Why this Duke loss will haunt Coach Krzyzewski more than any other

WASHINGTON – Duke coach Mike Krzyzewski has won five national titles and is etched firmly on the sport's Mount Rushmore. He would’ve been elected to the basketball hall of fame back when Zion Williamson was still in diapers. Short of reaching John Wooden's unreachable record of 10 NCAA titles, he's accomplished everything possible in the sport.

It's arguable that no team Krzyzewski has had in his 44-year career contained the high-end talent of this edition of Duke, with three likely top-five picks and four projected first-rounders. They've put forth one of the most entertaining, compelling and dominating seasons that we've seen in recent college basketball history, which is why No. 2 Michigan State outslugging No. 1 Duke, 68-67, in the Elite Eight on Saturday will haunt Krzyzewski.

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WASHINGTON, DC - MARCH 31: Nick Ward #44 and Kenny Goins #25 of the Michigan State Spartans celebrate their teams 68-67 win over the Duke Blue Devils in the East Regional game of the 2019 NCAA Men's Basketball Tournament at Capital One Arena on March 31, 2019 in Washington, DC. (Photo by Patrick Smith/Getty Images)
WASHINGTON, DC - MARCH 31: Tre Jones #3 of the Duke Blue Devils reacts after his teams 68-67 loss to the Michigan State Spartans in the East Regional game of the 2019 NCAA Men's Basketball Tournament at Capital One Arena on March 31, 2019 in Washington, DC. (Photo by Patrick Smith/Getty Images)
Michigan State guard Cassius Winston, right, celebrates with teammates Matt McQuaid (20), Nick Ward (44) and Gabe Brown (13) after defeating Duke in an NCAA men's East Regional final college basketball game in Washington, Sunday, March 31, 2019. (AP Photo/Patrick Semansky)
Auburn's Anfernee McLemore, left, blocks a shot by Kentucky's PJ Washington during the second half of the Midwest Regional final game in the NCAA men's College basketball tournament Sunday, March 31, 2019, in Kansas City, Mo. (AP Photo/Charlie Riedel)
ANAHEIM, CALIFORNIA - MARCH 30: Brandon Clarke #15 and Rui Hachimura #21 of the Gonzaga Bulldogs compete for the ball against Norense Odiase #32 of the Texas Tech Red Raiders during the first half of the 2019 NCAA Men's Basketball Tournament West Regional at Honda Center on March 30, 2019 in Anaheim, California. (Photo by Sean M. Haffey/Getty Images)
ANAHEIM, CALIFORNIA - MARCH 30: Davide Moretti #25 of the Texas Tech Red Raiders fights for the ball against Josh Perkins #13 and Jeremy Jones #22 of the Gonzaga Bulldogs during the second half of the 2019 NCAA Men's Basketball Tournament West Regional at Honda Center on March 30, 2019 in Anaheim, California. (Photo by Sean M. Haffey/Getty Images)
ANAHEIM, CALIFORNIA - MARCH 30: Tariq Owens #11 of the Texas Tech Red Raiders celebrates after defeating the Gonzaga Bulldogs during the 2019 NCAA Men's Basketball Tournament West Regional at Honda Center on March 30, 2019 in Anaheim, California. (Photo by Harry How/Getty Images)
LOUISVILLE, KENTUCKY - MARCH 30: De'Andre Hunter #12 of the Virginia Cavaliers battles for a loose ball with Grady Eifert #24 of the Purdue Boilermakers during the first half of the 2019 NCAA Men's Basketball Tournament South Regional at KFC YUM! Center on March 30, 2019 in Louisville, Kentucky. (Photo by Kevin C. Cox/Getty Images)
LOUISVILLE, KENTUCKY - MARCH 30: Mamadi Diakite #25 of the Virginia Cavaliers celebrates after making a game-tying shot over Matt Haarms #32 of the Purdue Boilermakers to extend the game to overtime as time expires in the second half of the 2019 NCAA Men's Basketball Tournament South Regional at KFC YUM! Center on March 30, 2019 in Louisville, Kentucky. (Photo by Kevin C. Cox/Getty Images)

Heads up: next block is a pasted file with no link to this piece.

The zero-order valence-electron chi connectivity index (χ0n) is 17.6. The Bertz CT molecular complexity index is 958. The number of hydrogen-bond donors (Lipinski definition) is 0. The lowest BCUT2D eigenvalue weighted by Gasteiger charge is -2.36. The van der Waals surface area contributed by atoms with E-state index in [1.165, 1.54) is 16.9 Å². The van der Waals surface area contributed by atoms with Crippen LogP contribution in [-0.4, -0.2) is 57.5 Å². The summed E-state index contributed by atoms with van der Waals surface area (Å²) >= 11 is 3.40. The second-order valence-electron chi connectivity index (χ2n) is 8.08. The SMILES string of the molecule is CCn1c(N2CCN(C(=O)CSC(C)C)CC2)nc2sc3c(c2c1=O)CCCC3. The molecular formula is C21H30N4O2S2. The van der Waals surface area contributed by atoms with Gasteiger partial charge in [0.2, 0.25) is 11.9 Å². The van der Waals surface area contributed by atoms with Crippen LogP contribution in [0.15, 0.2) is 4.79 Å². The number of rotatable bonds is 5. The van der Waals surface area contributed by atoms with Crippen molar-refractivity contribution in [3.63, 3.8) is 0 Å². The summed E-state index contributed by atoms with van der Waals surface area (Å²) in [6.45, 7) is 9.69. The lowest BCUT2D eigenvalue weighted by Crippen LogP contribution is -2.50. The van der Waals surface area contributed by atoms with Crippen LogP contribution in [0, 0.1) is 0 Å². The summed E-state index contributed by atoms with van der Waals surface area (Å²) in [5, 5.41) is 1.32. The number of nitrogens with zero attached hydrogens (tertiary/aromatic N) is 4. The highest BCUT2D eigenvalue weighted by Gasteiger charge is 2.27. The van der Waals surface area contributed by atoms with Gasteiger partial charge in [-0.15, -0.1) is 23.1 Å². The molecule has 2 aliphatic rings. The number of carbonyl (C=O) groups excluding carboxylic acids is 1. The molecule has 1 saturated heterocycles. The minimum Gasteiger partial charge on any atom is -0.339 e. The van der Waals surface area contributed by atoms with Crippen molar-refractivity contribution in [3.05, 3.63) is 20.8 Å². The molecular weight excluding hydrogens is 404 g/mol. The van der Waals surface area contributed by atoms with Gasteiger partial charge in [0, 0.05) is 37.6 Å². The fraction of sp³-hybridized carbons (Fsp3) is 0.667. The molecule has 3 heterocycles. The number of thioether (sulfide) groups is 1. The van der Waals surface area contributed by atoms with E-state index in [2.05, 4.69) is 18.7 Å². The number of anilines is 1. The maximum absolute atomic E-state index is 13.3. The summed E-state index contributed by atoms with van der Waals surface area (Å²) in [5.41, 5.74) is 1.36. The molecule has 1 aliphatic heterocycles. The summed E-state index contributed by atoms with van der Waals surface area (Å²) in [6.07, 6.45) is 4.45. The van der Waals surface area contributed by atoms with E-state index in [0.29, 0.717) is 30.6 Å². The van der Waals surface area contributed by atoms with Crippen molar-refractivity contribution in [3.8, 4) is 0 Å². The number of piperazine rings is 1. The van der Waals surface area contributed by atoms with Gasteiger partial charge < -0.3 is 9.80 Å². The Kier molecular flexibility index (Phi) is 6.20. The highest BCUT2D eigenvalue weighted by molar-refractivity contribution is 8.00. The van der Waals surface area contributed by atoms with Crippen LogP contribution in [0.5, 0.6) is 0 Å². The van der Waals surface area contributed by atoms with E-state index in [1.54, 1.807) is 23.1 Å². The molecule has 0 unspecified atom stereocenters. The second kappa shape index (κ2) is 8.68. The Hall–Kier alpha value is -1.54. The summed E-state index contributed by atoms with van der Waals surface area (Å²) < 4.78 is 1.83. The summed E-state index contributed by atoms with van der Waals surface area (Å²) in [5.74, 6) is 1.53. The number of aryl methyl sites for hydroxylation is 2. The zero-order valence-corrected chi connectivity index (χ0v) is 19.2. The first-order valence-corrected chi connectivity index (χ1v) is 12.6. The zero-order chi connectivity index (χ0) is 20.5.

KANSAS CITY, MISSOURI - MARCH 31: Ashton Hagans #2 of the Kentucky Wildcats reacts during the first half against the Auburn Tigers during the 2019 NCAA Basketball Tournament Midwest Regional at Sprint Center on March 31, 2019 in Kansas City, Missouri. (Photo by Christian Petersen/Getty Images)
KANSAS CITY, MISSOURI - MARCH 31: PJ Washington #25 of the Kentucky Wildcats passes the ball against Austin Wiley #50 and Danjel Purifoy #3 of the Auburn Tigers during the 2019 NCAA Basketball Tournament Midwest Regional at Sprint Center on March 31, 2019 in Kansas City, Missouri. (Photo by Jamie Squire/Getty Images)
Auburn's Jared Harper, left, drives to the basket past Kentucky's Reid Travis during the first half of the Midwest Regional final game in the NCAA men's college basketball tournament Sunday, March 31, 2019, in Kansas City, Mo. (AP Photo/Charlie Riedel)
Auburn's Anfernee McLemore (24) and Kentucky's Reid Travis (22) reach for a rebound during the first half of the Midwest Regional final game in the NCAA men's college basketball tournament Sunday, March 31, 2019, in Kansas City, Mo. (AP Photo/Charlie Riedel)
Virginia head coach Tony Bennett celebrates after defeating Purdue 80-75 in overtime of the men's NCAA Tournament college basketball South Regional final game, Saturday, March 30, 2019, in Louisville, Ky. (AP Photo/Michael Conroy)
Purdue's Trevion Williams (50) puts up a shot against Virginia's Jack Salt (33) during the second half of the men's NCAA Tournament college basketball South Regional final game, Saturday, March 30, 2019, in Louisville, Ky. (AP Photo/Michael Conroy)
Virginia's De'Andre Hunter dribbles past Purdue's Grady Eifert (24) during the first half of the men's NCAA Tournament college basketball South Regional final game, Saturday, March 30, 2019, in Louisville, Ky. (AP Photo/Michael Conroy)
Gonzaga forward Rui Hachimura scores against Texas Tech during the first half of a men's NCAA Tournament college basketball West Regional final game Saturday, March 30, 2019, in Anaheim, Calif. (AP Photo/Marcio Jose Sanchez)
Texas Tech celebrates after the team scored against Gonzaga during the second half of the West Regional final in the NCAA men's college basketball tournament Saturday, March 30, 2019, in Anaheim, Calif. (AP Photo/Jae C. Hong)
Virginia's Mamadi Diakite, center, reacts with teammates Kyle Guy and Jack Salt (33) after hitting a shot to send the game into overtime in the men's NCAA Tournament college basketball South Regional final game against Purdue, Saturday, March 30, 2019, in Louisville, Ky. (AP Photo/Michael Conroy)
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With inevitable No. 1 pick Zion Williamson as the cornerstone and flanked by likely top-five picks RJ Barrett and Cam Reddish, this is a Duke team that will be generational touchstone for high-end talent.